Harris Freighter / Whistle Buoy
25° 17.762' N
80° 09.020' W
RECOMMENDED MINIMUM TRAINING
The ship itself is about 170 feet long and has become a very good example of what an artificial reef is supposed to become.
Numerous tropical fish, larger pelagic species and a variety of game fish inhabit the area. Coral, spiny oysters, and ocean sponge also encrust sections of her structure.
This vessel was intentionally sunk, so it's likely that the scuttling charges were responsible for a section of the bow being severed from the stern.
This break in the ship occurs about 50 feet from where the wheelhouse once stood. The missing piece of bow, lies about 200 feet amid the debris field.
At the stern, which is about 100 feet long, you'll discover the freighter's wheelhouse. This has fallen and is now crumpled backwards, again perhaps due to the scuttling charge.
There's also some rather odd looking concrete that's in the wheelhouse area, and in some of the compartments. When you encounter these artifacts, perhaps you'll be the one to finally determine exactly what they are. There's been considerable controversy over whether they're some form of molding, or a different type of ballast used in the ship.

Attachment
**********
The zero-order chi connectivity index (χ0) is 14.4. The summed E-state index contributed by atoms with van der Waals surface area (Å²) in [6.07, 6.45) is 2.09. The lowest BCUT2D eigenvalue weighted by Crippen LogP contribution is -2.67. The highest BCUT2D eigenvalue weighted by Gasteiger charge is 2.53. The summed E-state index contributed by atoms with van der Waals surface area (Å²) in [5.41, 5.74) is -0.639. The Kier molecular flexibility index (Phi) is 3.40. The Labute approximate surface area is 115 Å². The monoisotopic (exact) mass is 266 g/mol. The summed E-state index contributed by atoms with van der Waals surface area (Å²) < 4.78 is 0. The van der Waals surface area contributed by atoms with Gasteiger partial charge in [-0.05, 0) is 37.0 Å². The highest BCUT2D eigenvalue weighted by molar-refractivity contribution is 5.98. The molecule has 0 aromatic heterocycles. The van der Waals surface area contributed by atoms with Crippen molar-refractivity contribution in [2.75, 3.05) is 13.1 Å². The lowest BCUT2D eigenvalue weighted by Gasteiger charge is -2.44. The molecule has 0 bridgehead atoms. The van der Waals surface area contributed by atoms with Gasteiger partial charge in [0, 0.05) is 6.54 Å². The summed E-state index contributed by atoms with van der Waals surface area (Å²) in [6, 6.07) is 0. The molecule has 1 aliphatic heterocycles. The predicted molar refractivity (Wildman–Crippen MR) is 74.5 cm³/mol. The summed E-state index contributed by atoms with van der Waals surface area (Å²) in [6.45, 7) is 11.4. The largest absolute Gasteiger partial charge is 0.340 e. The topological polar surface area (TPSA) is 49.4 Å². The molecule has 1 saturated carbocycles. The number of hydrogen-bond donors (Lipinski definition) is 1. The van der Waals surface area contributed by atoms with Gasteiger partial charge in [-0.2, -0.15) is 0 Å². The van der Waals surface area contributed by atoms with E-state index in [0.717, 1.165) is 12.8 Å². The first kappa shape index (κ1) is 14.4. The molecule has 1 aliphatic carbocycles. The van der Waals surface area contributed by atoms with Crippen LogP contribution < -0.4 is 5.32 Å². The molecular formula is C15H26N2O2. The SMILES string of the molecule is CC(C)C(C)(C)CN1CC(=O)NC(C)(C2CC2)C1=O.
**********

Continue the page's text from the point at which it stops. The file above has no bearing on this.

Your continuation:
The Whistle Buoy Wreck is also interesting in that the debris field surrounding the ship is rather large. Some of the pieces are very substantial and you'll notice that some are almost buried, or are partially covered by the ocean floor's sand.
The debris field is most likely a result of several things, first of which would be the explosion. The scuttling charge is responsible for sending out a spray pattern of debris as the ship broke up. In fact you'll discover two very large square based towers about 45 feet in length, lying on their sides.
However, some of the debris is due to the fact that this wreck has become home to an abundant quantity of fish. When you have fish, you have fishermen, and this wreck site has become a rather hot spot for Florida Keys fishing trips. The tools of their trade lie scattered all over the area.
Scuba divers need to be particularly cautious so they don't become entangled or snagged by wayward hooks, lines, netting and other pieces of fishing equipment debris.